I won’t say my battle ended with the transplant, I have every day life changers, but you can handle them with a smile or with anger. I chose the smile, because it is much more fun and I am into fun these days. I have diabetes, I check my sugar 10 times a day, inject insulin with every carb I eat, and do have a constant fear that I won’t wake up from sleep at night. But, every night I know my angels are watching me, and here I am. I also lost a dear this month, and she is now my angel as well. Our surgeries were 1 week apart and we were forever bonded from the experience. We spent hours online chatting, texting and talking on the phone and I really miss my friend Betsy. She would want me to post this tonight: Betsy did not die from her transplant. She passed from her port that got a blood clot, and it was unexpected and she passed quickly with her husband by her side in bed. She is looking over all of us now, I know that and I know she gives me permission to tell her story. She would not want you to be afraid if you are thinking of having the surgery. She was thankful for it, she loved Dr. Rilo and Dr. Grussner, and the entire UMC staff as much as I did. So please don’t let this steer you away. 

On that note, I will admit I went crazy the day I found out Betsy passed. I was at Safeway, buying some groceries and a bottle of wine, and I was facebooking in the check out stand. Her mom posted something about living in a world without Betsy and I was hysterical in the line. The checker asked me if I was okay and I told him I just needed to go home. I then panicked. I called my mom telling her I did not want to die, I left a pretty insane message at UMC telling them I wanted an EDG, EKG, MRCP, and any other test they could think of to make sure I was okay. Once I was calm, I could logically digest what had happened to my dear friend. I now know they were unrelated, but still heartbreaking and a true tragedy. Betsy was supposed to be celebrating her one year anniversary of getting her life back. RIP Betsy, we miss you!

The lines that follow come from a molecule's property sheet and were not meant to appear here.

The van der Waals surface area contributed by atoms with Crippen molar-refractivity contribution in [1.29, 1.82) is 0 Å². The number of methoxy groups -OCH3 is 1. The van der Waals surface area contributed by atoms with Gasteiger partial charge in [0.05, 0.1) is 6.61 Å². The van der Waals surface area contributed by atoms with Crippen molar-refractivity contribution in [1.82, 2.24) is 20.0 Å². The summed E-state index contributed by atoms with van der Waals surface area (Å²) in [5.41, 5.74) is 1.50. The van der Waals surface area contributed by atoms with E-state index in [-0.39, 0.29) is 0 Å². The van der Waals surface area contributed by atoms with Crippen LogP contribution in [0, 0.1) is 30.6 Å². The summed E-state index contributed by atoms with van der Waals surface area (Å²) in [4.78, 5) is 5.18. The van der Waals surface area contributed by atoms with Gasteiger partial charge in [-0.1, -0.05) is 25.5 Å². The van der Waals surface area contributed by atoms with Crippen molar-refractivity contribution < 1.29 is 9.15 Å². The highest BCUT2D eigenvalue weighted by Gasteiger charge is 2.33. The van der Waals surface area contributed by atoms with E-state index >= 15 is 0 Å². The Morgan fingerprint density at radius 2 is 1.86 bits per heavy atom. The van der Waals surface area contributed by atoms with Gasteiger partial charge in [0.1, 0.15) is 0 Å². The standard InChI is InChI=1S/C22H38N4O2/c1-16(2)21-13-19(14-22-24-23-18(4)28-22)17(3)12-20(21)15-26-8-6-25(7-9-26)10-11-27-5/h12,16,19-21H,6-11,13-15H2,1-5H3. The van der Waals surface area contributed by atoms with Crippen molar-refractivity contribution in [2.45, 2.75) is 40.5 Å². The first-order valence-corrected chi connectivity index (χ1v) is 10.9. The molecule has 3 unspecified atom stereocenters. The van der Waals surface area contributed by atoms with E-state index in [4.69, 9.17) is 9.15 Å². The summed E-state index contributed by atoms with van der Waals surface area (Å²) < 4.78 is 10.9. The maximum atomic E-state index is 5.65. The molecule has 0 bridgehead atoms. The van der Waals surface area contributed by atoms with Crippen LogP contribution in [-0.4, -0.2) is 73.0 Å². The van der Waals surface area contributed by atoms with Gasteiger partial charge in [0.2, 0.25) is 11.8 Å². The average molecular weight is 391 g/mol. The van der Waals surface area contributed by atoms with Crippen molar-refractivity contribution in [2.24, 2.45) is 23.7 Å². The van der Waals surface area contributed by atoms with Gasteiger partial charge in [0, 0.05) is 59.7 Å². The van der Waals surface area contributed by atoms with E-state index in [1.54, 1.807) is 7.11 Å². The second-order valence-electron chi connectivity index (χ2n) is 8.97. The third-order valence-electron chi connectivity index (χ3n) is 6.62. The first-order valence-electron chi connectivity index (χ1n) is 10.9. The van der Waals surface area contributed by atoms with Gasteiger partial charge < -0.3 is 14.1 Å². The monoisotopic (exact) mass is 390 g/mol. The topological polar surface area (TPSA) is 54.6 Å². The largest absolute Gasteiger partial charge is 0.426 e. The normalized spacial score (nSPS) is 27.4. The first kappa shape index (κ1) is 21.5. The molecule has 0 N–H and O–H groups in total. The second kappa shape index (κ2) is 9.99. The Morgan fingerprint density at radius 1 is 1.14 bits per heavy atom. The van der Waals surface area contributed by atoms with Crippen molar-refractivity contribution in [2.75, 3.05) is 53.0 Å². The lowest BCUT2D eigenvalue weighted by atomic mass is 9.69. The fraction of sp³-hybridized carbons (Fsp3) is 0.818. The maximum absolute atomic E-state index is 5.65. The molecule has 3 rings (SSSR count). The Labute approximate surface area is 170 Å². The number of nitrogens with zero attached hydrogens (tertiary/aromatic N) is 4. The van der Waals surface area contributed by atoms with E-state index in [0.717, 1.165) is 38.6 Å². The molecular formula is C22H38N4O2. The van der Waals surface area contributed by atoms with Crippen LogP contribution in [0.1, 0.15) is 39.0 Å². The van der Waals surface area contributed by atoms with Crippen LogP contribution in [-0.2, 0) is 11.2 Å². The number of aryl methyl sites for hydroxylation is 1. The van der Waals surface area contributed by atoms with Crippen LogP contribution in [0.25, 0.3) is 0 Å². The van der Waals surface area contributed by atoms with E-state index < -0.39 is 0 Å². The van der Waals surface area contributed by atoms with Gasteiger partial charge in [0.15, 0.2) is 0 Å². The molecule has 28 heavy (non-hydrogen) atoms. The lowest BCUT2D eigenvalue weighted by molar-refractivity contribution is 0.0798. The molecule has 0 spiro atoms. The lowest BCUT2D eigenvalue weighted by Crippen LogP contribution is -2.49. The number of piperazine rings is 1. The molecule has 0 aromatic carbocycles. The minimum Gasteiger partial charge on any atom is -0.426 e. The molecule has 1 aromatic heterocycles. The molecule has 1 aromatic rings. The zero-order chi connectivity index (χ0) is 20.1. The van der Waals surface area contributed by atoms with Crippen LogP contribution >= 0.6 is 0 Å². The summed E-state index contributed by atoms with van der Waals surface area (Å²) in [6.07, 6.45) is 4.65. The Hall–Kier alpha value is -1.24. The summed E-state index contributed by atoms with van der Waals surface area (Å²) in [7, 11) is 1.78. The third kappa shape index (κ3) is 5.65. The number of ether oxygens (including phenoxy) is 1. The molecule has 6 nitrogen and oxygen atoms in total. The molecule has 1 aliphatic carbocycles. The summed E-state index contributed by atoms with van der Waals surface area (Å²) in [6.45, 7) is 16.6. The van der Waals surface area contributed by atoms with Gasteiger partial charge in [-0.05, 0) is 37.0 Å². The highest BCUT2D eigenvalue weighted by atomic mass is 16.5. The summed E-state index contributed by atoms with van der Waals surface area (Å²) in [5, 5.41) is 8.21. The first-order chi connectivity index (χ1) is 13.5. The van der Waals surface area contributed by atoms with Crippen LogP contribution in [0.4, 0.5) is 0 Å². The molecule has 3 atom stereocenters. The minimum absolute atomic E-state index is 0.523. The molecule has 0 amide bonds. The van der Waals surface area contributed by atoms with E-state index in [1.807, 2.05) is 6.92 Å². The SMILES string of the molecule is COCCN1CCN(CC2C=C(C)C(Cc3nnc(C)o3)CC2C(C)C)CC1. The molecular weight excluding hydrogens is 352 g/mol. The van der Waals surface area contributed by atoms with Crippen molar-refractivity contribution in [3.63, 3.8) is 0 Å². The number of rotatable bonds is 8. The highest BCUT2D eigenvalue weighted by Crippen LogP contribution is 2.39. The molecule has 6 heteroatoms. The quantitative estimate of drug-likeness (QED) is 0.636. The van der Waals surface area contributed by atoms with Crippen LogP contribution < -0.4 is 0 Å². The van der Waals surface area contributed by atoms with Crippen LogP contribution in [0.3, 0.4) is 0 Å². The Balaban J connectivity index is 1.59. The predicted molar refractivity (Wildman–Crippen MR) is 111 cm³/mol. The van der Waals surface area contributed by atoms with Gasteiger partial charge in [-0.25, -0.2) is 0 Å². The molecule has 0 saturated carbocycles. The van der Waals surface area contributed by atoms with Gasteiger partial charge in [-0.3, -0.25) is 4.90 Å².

I have some left side pain, which began a year out, and the doctors say it is a “muscle wall weakness and an adhesion” that could be causing it. I felt like I was going backward, the thought of another surgery to fix a hernia (even though it was much smaller than anything before) made me upset, but again in time I came around. I know that of all the issues to have, this one is fine, and I am still blessed. I have had some pain with it, but nothing compared to life before the TP-AIT. In my eyes, my life is perfect right now. I would love to freeze it, keep all my loved ones close, and just be, but that is not the way God made this world. He made it so we can live, lose, and love, and I still can’t explain why the “lose” part happens but it does. People always say “God only gives you what you can handle” and truthfully I don’t like that saying. It does not make people feel better. A friend helped me to see that “we can only handle things with God” and I believe that to be much more my style:-) In closing, if you are debating the TP-AIT, or struggling with weekly hospital stays and a great deal of pain, please reach out and email me. I want to help you. I can get you to the right hospitals close to where you live, or my favorite place (UMC-of course) and I can help you. I went through 3 years of searching for my cure, and I know now how to find it! Remember, the joy is coming, even if you still have things that will never be joyful. Other things will come into your life that will bring you joy, it is His promise to us, and it is something I have lived in my own life.